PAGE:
I did embarrass myself more than once answering a question wrong (and still do sometimes), but it taught me a lot when people were kind enough to point out my errors and tell me where I could get more information on the subject in question.

    Brandie Tarvin, MCITP Database AdministratorLiveJournal Blog: http://brandietarvin.livejournal.com/[/url]On LinkedIn!, Google+, and Twitter.Freelance Writer: ShadowrunLatchkeys: Nevermore, Latchkeys: The Bootleg War, and Latchkeys: Roscoes in the Night are now available on Nook and Kindle.

  • Vincent Miller

    Old Hand

    Points: 300

    Hi Brandie

    Thanks for the advice. I spent Thanksgiving weekend studying for my MCTS exam because I have a BA in English and a Master's in Public Administration and I want to work as a DBA and in business intelligence. Reading your article on this Monday morning has been encouraging.:)

  • Andy Warren

    SSC Guru

    Points: 119694

    Good stuff, even if I don't rank up there with Brian & Steve!

    Seriously though, I think you did a pretty good job of building and executing a plan as best you could with a lot of unknowns. The one thing I would add is that in general the first real SQL job should not be a long term job. Spend 1-3 years to learn the ropes and give back some value in return for them hiring you, then it move on to a new job where you can most likely earn more money and get a new set of challenges. Many people that that first big break and start thinking "I've arrived!" and wind up with a lot of gaps in their skills. Changing jobs, or attempting to, will expose those gaps in a hurry.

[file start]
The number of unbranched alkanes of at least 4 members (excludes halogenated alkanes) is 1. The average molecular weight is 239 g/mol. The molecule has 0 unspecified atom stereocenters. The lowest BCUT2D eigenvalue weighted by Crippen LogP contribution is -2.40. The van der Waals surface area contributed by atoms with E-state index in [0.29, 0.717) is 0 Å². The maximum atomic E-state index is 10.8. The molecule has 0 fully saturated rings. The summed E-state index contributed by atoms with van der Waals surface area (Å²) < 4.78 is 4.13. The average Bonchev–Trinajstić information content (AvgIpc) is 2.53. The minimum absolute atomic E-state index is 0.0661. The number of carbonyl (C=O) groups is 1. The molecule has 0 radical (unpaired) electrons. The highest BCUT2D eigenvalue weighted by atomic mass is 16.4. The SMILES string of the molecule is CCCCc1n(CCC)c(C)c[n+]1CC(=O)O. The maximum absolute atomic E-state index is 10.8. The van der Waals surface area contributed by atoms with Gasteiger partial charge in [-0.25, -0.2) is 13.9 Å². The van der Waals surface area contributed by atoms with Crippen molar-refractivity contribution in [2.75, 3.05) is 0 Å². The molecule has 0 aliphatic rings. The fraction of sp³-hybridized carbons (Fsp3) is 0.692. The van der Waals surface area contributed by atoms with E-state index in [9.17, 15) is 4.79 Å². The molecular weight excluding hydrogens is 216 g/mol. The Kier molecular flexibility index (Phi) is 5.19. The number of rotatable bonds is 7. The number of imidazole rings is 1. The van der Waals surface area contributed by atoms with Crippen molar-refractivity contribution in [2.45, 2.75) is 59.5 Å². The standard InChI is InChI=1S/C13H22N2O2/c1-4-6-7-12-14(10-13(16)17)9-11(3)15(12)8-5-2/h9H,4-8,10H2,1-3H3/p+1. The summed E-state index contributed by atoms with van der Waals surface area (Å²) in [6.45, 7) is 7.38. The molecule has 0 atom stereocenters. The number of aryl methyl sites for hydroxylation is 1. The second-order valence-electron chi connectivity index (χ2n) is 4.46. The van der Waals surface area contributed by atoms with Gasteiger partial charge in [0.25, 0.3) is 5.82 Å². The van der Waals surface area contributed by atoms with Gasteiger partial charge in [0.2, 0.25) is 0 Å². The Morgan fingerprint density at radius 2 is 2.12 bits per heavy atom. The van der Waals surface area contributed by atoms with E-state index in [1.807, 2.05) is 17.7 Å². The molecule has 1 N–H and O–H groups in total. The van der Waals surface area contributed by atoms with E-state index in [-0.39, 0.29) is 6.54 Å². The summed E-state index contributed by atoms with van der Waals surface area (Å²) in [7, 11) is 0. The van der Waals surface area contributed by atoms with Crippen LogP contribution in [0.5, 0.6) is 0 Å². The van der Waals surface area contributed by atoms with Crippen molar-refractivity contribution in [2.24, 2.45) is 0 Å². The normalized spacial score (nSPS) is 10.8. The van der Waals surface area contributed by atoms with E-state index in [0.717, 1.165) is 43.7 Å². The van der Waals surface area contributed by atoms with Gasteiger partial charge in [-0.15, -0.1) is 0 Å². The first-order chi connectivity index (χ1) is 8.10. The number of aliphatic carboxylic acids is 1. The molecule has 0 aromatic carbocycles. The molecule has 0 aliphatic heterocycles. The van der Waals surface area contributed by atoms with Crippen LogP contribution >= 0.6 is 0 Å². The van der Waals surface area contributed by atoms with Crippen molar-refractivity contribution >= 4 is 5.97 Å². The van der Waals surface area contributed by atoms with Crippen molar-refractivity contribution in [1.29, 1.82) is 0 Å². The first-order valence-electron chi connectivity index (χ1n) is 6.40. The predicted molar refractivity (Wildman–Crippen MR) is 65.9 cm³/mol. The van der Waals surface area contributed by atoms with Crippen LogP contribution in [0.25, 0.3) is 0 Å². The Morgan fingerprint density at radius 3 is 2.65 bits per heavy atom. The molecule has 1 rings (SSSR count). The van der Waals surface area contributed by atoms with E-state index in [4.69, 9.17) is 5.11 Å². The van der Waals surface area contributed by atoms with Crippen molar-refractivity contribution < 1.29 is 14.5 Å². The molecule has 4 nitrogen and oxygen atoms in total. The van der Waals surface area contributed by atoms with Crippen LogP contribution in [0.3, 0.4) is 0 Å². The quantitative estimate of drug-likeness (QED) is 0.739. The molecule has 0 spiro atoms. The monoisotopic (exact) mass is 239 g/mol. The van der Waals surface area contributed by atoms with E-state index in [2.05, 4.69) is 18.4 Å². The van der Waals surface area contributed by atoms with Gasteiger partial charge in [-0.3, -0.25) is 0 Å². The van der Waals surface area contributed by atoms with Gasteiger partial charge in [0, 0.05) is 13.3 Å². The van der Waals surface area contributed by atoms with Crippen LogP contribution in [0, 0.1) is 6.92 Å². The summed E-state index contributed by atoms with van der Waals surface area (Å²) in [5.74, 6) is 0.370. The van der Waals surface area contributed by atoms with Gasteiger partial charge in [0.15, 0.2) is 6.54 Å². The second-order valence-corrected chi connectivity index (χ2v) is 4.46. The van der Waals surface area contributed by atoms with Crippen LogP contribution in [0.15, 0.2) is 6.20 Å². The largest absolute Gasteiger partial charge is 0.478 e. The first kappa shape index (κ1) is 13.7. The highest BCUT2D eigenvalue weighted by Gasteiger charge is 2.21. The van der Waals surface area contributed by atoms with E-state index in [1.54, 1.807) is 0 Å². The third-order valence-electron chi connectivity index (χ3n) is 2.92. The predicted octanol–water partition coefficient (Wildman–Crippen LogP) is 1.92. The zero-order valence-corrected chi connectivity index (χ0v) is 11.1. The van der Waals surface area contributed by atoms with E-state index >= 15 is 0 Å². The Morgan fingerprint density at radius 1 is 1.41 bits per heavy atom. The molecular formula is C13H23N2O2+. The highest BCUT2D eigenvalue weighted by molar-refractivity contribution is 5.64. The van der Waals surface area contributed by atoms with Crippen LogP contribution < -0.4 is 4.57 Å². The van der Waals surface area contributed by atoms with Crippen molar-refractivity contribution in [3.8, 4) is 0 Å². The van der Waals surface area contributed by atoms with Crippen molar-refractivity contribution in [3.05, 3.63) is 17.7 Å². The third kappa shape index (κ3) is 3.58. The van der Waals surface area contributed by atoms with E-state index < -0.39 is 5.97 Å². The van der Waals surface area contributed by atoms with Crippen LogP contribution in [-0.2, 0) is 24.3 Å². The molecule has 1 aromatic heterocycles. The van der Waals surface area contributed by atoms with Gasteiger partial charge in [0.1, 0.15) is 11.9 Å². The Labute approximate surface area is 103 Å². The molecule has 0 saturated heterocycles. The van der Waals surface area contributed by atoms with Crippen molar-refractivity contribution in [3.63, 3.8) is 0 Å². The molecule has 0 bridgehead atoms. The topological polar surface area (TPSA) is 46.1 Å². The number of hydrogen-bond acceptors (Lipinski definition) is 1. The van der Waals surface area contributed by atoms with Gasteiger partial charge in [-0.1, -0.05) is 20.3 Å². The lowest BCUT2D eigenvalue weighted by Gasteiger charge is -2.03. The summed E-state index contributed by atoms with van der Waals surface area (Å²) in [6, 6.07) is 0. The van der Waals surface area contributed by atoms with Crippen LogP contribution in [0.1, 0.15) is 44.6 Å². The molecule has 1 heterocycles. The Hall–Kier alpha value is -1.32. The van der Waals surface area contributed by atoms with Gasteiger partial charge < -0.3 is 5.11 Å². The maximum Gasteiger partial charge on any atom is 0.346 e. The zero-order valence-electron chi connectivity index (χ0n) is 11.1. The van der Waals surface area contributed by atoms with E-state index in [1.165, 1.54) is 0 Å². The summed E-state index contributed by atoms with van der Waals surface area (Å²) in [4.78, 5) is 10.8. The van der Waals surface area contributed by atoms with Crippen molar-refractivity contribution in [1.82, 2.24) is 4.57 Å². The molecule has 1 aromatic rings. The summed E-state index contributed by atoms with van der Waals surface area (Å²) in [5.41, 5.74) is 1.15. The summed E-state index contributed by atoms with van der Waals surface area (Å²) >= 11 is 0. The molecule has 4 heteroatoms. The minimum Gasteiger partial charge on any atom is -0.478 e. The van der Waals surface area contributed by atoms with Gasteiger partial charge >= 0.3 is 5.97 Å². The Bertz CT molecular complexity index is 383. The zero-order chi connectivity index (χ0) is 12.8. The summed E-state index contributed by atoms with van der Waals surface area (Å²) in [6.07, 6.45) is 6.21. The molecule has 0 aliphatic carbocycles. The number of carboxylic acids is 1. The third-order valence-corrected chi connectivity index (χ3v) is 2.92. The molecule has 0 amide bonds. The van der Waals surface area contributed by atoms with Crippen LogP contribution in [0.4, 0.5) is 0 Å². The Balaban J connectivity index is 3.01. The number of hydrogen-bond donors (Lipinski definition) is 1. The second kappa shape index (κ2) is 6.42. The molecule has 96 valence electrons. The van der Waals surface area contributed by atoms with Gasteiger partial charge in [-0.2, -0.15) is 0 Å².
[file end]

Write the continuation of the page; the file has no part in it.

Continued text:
• Brandie Tarvin

    SSC Guru

    Points: 172760

    Andy Warren said:

    Good stuff, even if I don't rank up there with Brian & Steve!

    On the contrary, Andy. You definitely rank up there with those two! Your articles have helped me get through many a tough spot at work. (Thank you, thank you, thank you). But if I listed everyone who was better at SQL than I am, I'd never get to the point of the article. @=)